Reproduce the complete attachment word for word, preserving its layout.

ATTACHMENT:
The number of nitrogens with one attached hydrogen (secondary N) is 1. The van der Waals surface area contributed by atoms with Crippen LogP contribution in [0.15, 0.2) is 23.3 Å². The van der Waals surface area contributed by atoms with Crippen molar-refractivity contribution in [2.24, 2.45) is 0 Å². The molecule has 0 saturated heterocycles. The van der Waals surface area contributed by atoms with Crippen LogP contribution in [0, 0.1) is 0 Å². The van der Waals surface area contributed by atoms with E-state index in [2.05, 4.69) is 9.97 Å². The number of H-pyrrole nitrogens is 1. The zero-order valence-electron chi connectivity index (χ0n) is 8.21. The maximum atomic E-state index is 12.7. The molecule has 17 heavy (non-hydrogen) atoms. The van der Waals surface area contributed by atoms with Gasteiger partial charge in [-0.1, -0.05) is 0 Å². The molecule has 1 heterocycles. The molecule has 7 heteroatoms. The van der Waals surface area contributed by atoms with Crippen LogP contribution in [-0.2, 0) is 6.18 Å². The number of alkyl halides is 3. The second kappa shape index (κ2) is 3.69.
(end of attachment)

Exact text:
The number of nitrogens with one attached hydrogen (secondary N) is 1. The van der Waals surface area contributed by atoms with Crippen LogP contribution in [0.15, 0.2) is 23.3 Å². The van der Waals surface area contributed by atoms with Crippen molar-refractivity contribution in [2.24, 2.45) is 0 Å². The molecule has 0 saturated heterocycles. The van der Waals surface area contributed by atoms with Crippen LogP contribution in [0, 0.1) is 0 Å². The van der Waals surface area contributed by atoms with E-state index in [2.05, 4.69) is 9.97 Å². The number of H-pyrrole nitrogens is 1. The zero-order valence-electron chi connectivity index (χ0n) is 8.21. The maximum atomic E-state index is 12.7. The molecule has 17 heavy (non-hydrogen) atoms. The van der Waals surface area contributed by atoms with Gasteiger partial charge in [-0.1, -0.05) is 0 Å². The molecule has 1 heterocycles. The molecule has 7 heteroatoms. The van der Waals surface area contributed by atoms with Crippen LogP contribution in [-0.2, 0) is 6.18 Å². The number of alkyl halides is 3. The second kappa shape index (κ2) is 3.69.